When I moved to Seattle I was forced by necessity to begin scheduling my Disneyland excursions in the autumn and winter months, when the kids are in school. I don’t want to fly 900 miles only to stand in hour-long lines. So far it’s worked out well: My friends and I manage to see all the things we want to see, and the Uva Bar has outdoor heaters, thank God. The only drawbacks to this cold-weather approach are that some attractions are closed for refurbishment, and the Haunted Mansion — one of my top five favorite attractions in the Park — is infested with characters from Tim Burton’s The Nightmare Before Christmas.

Yeah, I’m gonna cap on the Haunted Mansion Holiday. And just when we were getting to like each other, right? The thing is, a lot of people ask me about “that Tim Burton thing at Disneyland,” and here’s what I tell them: It’s nice, but don’t go expecting a lot.

For those of you who haven’t yet had the pleasure, I’ll explain it in brief:

About a month before Halloween, the characters from Burton’s stop-motion classic film are placed throughout the Mansion in human-sized representations that range from painted wood cutouts to full Audio-Animatronic figures. (Jack Skellington and Oogie Boogie figures make appearances, and are voiced by the original actors.) The Mansion’s theme song, the catchy “Grim Grinning Ghosts,” is replaced by a cacophonous mash-up soundtrack of public-domain Christmas carols and Danny Elfman’s “Nightmare” songs. The attraction, normally dark and muted, is re-lit in vivid colors and the sets are augmented by cartoonish props and background scrims.

I should hasten to say that I love The Nightmare Before Christmas, and I’ll freely admit that that the Haunted Mansion Holiday overlay is worth seeing. An annual six-to-ten-week run would be a nice thing to look forward to. However, the overlay overstays its welcome, running from late September through mid-January. That’s too long a time for a bunch of temporary sets and overlays to occupy an attraction that wasn’t intended to support a second storyline. Just as Nightmare’s Jack Skellington took over Christmas and ruined it through good intentions, so Disneyland does with one of its best attractions for just over a third of each year.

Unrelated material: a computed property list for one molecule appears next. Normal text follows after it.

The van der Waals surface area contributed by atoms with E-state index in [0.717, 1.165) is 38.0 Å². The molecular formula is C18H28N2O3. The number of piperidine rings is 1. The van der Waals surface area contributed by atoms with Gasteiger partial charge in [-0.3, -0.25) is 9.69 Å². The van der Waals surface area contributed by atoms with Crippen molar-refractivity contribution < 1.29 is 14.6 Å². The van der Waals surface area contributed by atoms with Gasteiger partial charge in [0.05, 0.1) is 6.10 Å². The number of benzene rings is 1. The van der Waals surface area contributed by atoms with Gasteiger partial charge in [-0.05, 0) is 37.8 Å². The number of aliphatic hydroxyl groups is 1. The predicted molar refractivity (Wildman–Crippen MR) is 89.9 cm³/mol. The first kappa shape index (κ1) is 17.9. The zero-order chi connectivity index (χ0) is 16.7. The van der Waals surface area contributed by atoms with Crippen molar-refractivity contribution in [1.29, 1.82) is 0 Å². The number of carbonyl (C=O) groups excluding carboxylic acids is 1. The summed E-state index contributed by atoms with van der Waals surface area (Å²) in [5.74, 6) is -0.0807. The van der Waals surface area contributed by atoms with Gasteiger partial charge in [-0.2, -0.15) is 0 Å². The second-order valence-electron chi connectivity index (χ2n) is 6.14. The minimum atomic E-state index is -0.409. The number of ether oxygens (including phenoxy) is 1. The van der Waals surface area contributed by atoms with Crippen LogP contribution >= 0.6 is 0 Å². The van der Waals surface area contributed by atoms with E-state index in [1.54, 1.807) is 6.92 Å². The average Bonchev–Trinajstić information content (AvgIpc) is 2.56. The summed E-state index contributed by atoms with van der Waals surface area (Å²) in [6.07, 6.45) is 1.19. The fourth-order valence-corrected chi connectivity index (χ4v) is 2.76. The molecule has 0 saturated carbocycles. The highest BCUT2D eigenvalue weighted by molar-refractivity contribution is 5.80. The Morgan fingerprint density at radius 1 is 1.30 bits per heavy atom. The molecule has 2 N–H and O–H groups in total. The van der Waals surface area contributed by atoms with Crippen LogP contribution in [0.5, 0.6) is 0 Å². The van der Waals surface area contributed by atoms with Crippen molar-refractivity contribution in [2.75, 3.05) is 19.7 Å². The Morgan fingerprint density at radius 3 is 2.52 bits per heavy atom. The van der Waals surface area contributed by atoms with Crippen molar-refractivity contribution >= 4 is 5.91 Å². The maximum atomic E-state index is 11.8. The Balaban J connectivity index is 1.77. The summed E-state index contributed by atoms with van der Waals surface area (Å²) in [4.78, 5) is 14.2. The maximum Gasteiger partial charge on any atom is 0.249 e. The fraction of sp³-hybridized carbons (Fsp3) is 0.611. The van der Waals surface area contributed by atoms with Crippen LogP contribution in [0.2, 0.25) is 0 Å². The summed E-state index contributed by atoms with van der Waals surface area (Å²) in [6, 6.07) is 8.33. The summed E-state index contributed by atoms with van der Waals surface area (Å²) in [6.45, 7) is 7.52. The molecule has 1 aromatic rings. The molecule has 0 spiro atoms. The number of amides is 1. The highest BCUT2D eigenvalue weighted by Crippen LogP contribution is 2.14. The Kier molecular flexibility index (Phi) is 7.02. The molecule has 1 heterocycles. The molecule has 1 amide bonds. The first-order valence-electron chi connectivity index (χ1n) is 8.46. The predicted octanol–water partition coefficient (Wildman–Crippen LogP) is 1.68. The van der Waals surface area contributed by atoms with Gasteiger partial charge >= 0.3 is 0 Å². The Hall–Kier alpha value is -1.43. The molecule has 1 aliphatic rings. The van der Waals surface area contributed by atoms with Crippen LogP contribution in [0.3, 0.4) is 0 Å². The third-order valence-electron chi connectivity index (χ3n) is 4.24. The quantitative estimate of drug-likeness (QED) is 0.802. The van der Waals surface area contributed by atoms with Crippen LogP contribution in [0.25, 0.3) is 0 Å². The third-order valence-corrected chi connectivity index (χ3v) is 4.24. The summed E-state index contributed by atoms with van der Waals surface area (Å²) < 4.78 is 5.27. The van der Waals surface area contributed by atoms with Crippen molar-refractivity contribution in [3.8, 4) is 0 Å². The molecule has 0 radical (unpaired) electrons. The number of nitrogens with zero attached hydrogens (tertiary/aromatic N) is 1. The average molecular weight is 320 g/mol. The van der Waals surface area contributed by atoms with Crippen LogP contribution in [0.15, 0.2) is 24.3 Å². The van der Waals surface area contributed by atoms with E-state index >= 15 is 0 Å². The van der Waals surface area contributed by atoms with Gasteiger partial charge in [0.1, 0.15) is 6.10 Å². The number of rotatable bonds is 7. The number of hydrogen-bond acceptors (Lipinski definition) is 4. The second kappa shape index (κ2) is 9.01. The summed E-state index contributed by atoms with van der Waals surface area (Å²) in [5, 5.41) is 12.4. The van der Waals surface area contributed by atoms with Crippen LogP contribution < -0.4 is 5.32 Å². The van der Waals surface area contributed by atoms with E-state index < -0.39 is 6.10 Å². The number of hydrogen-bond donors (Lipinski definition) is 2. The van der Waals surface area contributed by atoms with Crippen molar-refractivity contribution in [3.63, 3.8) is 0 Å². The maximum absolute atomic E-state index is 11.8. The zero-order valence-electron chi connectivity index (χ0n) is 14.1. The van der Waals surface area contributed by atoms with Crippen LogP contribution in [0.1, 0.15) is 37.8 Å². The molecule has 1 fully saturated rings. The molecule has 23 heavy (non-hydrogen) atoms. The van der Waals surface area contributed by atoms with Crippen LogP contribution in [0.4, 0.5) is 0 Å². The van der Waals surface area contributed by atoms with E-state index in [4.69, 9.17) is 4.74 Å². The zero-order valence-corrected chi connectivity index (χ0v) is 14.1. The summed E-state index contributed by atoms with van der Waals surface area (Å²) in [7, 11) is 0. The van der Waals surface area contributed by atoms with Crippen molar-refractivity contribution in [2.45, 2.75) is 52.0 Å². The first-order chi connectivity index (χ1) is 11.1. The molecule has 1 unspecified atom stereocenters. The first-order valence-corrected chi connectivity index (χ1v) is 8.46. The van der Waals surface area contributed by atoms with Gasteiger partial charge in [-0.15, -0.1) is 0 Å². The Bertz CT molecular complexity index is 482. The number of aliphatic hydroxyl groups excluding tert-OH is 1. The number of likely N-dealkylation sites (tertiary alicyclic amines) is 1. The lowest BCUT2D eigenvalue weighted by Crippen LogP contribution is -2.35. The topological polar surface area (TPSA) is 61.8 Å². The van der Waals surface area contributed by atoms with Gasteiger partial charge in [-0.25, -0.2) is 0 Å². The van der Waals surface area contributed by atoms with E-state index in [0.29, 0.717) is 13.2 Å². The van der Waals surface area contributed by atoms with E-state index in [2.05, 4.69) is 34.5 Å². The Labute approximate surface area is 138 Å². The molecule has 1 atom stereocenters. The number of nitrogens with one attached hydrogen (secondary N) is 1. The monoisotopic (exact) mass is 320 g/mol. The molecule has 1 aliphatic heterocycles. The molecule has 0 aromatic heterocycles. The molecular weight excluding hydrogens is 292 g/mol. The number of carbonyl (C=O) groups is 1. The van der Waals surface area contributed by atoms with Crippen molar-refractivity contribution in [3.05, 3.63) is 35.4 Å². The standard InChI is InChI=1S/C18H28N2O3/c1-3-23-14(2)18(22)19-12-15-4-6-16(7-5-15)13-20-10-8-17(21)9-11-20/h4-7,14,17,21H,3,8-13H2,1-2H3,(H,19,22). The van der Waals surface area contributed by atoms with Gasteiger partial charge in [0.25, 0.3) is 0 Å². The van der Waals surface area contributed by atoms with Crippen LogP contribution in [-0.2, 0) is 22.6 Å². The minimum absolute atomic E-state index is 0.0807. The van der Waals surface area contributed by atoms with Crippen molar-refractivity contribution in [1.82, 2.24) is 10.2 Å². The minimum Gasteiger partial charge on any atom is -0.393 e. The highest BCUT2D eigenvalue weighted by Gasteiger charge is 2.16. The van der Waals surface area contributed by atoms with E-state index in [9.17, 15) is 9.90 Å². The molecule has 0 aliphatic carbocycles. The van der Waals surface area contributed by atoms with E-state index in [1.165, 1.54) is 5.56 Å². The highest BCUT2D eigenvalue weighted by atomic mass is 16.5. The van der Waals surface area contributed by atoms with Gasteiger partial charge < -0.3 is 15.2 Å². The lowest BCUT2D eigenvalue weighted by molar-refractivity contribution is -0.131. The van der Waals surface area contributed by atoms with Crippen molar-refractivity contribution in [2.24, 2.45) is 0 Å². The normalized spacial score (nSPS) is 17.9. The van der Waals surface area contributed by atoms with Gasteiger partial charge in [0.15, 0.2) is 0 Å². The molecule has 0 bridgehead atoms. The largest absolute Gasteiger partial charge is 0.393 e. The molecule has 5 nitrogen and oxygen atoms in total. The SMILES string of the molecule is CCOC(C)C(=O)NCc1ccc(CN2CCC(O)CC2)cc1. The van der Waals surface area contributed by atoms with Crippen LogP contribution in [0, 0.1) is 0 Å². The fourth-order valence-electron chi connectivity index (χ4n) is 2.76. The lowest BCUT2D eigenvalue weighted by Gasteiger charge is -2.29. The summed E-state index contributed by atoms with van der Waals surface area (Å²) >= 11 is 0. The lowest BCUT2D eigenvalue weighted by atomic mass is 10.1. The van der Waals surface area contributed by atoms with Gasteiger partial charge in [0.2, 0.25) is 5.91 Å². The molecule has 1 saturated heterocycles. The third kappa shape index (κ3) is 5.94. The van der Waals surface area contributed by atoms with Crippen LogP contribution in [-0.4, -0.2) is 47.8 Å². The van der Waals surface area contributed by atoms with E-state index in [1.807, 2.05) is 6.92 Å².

The Haunted Mansion isn’t exactly terrifying, but it is all of a piece — as complete a mood-making and storytelling experience as you’ll get on Pirates of the Caribbean next door. From the minute you enter the stretching room to your fleeting last look at Little Leota (“We’ve been dying to meet you…”), you are caught up in a story that’s intended to inspire a feeling of … I suppose I’d call it an amused unease. By supplanting that moody atmosphere with Burton’s characters and visualizations, Disney under-delivers on both experiences: You get something that’s not as good as a dedicated Nightmare Before Christmas dark ride, and the Mansion is diminished. The ride even seems shorter.

It could be worse. For a hot minute after Walt Disney Pictures released the terrible Eddie Murphy comedy based on the attraction, there was talk of replacing Madame Leota — voiced by the great Eleanor Audley, whose magisterial voice would scare the crap out of me even if it were reciting pre-flight instructions — with Jennifer Tilly. As much as I love the buxom poker champion (I hear her whispering Oh, Corky! in my dreams, which I shall not document here), using her face and voice as Madame Leota would have pushed the Mansion further from the imagination and closer to Hollywood. Disneyland is an hour away from Burbank as the crow flies — so why does Disney management feel the need to bring the two closer together?

So, I’m going to Disneyland in a few weeks. And I’m getting Tim Burton’s Haunted Mansion once again, a prospect I relish as much as a second viewing of his “re-imagined” Planet of the Apes. At this point, I don’t imagine that even Burton cares if this tradition continues year after year. But luckily for him, he works in Hollywood — and he can go to Disneyland any goddamned time he wants.

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